SUN Hockey Pool

Pastime 'paid off' for MacInnis

ERIC FRANCIS, SUN MEDIA

, Last Updated: 8:15 AM ET

Slapping puck after puck at the family barn on Cape Breton Island as a youngster, Al MacInnis never dreamed his favourite summer pastime would ultimately land him in the NHL.

Using pucks he corralled all winter at the Port Hood hockey rink his father looked after, MacInnis developed a slapshot that not only opened the door for a pro career, but will land him in the Hockey Hall of Fame on Monday.

"As it turned out, it paid off," MacInnis, 44, said with a laugh, reflecting fondly on growing up with seven siblings on the family's oceanside farm in Nova Scotia.

JUST A PASTIME

"Every other Canadian kid wanted to play in the NHL but I was just doing it for a pastime -- my town is a small fishing village of 900 and if it wasn't a beach day there wasn't anything to do. Never did I think I would ever play in the NHL -- it was another planet away."

By virtue of having one of the hardest shots on earth, the NHL was closer than he thought, even though he didn't have the luxury of a net to shoot at to test his accuracy.

"I think that's where the saying, 'you couldn't hit the broadside of the barn,' comes from," said the humble St. Louis Blues vice-president of hockey operations, whose father re-shingled the barn regularly because of errant blasts.

"I never hit a cow or any of the other animals, though."

Truth is, the shot that earned MacInnis 340 goals and status as the most feared power-play quarterback of an era, was almost always on the mark.

"Either I was never in front of the net or he was tremendously accurate," said former Flames teammate Jim Peplinski, unable to recall a MacInnis shot hitting him or a teammate.

"Were we afraid? Yeah. But his shot was probably more accurate than it was hard. Despite constant urging from (coach) Al MacNeil to whistle high shots at goalies he was never a guy who was mean-spirited when it came to his shot, even though he could've been."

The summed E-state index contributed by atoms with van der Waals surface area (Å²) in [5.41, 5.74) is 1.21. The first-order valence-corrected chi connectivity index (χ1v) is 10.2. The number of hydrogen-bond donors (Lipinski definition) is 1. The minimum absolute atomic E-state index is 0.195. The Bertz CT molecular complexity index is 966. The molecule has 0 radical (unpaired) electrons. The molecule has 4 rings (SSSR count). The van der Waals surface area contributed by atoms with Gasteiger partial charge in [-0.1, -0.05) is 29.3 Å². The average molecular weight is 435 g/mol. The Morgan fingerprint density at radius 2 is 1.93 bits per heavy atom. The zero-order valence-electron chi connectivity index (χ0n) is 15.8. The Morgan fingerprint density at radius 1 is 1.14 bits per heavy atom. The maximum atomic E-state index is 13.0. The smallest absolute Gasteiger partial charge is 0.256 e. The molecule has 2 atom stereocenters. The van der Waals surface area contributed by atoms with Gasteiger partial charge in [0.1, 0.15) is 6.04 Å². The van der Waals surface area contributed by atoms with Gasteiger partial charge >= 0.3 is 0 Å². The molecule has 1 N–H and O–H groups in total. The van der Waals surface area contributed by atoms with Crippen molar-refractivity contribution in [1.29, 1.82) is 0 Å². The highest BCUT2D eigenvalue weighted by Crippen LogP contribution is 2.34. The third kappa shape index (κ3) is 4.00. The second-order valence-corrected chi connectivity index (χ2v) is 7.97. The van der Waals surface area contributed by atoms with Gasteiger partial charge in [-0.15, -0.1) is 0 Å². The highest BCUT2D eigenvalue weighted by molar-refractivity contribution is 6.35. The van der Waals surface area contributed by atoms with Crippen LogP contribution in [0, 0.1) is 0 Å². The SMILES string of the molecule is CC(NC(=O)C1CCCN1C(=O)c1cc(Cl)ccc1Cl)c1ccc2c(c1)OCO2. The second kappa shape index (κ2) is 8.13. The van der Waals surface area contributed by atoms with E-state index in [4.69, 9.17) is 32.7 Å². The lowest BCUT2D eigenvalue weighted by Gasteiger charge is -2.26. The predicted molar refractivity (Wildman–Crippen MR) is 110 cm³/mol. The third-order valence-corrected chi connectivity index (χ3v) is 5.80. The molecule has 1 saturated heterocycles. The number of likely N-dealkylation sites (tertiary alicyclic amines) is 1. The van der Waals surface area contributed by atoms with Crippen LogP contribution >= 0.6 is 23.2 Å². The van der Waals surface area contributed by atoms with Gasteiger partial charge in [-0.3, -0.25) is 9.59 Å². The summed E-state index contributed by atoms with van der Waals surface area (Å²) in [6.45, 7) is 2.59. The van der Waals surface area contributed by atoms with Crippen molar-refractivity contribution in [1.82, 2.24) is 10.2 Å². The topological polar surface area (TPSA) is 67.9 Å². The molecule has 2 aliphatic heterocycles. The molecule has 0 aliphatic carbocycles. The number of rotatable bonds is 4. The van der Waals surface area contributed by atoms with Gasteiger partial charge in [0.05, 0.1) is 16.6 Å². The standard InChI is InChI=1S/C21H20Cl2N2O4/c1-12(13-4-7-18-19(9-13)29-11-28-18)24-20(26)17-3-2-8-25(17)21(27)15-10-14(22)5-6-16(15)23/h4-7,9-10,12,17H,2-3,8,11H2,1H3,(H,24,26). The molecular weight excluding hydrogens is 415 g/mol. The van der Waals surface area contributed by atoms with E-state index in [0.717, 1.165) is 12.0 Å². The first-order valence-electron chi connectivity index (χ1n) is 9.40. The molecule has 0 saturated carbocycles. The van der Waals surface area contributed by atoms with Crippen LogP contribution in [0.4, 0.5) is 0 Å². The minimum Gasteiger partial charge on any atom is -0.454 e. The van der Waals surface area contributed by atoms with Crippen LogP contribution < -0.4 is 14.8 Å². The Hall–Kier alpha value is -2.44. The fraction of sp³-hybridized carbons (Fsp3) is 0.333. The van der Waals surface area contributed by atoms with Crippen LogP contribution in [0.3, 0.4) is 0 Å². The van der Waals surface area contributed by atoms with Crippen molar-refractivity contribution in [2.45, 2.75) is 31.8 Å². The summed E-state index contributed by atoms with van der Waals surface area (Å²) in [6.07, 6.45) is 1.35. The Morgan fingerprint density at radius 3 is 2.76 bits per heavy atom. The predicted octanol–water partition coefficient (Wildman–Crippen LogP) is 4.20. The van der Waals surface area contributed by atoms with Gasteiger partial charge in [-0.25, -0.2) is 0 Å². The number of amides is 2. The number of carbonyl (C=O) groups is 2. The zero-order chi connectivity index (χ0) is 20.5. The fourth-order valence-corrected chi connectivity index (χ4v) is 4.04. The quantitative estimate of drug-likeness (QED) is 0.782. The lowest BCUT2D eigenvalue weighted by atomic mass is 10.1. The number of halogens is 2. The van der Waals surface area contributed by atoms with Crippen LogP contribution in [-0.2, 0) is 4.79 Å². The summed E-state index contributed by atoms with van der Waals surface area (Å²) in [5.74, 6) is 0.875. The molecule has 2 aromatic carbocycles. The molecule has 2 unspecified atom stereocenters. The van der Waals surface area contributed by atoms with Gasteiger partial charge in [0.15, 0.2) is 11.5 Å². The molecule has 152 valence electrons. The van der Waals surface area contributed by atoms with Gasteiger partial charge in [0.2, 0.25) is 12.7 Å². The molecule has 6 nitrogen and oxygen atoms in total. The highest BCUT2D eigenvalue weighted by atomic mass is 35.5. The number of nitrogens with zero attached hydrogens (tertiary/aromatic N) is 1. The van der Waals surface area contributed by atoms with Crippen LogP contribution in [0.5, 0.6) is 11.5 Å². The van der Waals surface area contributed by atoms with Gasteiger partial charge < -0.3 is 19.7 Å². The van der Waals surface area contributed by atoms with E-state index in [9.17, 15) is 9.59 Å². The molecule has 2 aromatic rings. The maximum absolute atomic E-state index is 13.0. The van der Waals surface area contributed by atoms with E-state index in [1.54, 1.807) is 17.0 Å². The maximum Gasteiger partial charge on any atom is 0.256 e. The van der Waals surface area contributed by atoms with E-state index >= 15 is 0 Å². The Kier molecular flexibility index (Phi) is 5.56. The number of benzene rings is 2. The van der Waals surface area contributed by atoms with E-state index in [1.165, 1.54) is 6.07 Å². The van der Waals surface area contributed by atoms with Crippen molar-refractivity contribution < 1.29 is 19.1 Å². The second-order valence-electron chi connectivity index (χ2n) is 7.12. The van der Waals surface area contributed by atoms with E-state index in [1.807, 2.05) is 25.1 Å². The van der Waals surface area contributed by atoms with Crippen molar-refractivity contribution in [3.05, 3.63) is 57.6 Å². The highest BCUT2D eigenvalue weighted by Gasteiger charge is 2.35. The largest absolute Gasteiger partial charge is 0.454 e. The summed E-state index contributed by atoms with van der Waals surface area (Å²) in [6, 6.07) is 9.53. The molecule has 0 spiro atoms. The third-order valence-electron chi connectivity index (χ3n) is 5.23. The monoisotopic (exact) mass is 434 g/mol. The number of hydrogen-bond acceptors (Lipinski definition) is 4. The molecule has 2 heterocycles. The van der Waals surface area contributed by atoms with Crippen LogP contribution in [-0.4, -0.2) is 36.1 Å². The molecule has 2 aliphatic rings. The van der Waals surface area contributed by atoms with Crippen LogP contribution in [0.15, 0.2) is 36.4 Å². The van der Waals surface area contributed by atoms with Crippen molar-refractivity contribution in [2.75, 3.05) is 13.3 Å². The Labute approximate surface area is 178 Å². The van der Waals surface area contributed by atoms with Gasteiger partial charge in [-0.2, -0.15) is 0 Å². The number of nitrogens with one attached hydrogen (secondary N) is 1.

Blessed with a work ethic that made him one of the league's fittest players, MacInnis also worked tirelessly on disguising his shot and being able to turn a windup into an outlet pass that left most goalies dead to rights.

"I'd break a lot of feet but it was never intentional -- I'd feel bad, only on a temporary basis," said MacInnis, who won seven hardest-shot competitions despite refusing to switch to composite sticks from wood.

"I was always conscious of it and I never ever wanted to hurt anybody."

One night early in his career his shot split the mask of Blues netminder Mike Liut, which did wonders to fuel the legend of a shot that had earned him a first-round selection by the Flames in 1981.

BLOSSOMED

After years as a power-play specialist who needed lots of work on his skating and defensive play, the former Kitchener Ranger blossomed into a complete player who was instrumental in the Calgary Flames' run to the 1986 Stanley Cup final. His official coming out party was 1989 when his club won the Cup and he won the Conn Smythe Trophy.

"The biggest thing I remember about 1989 was he just terrorized Patrick Roy," said MacNeil, who said nobody worked harder on conditioning or tried to learn more than MacInnis.

"He and Gary Suter were magic on the power play. Thing with Al is he was so fit that if he didn't hurt his eye, he could still be playing now."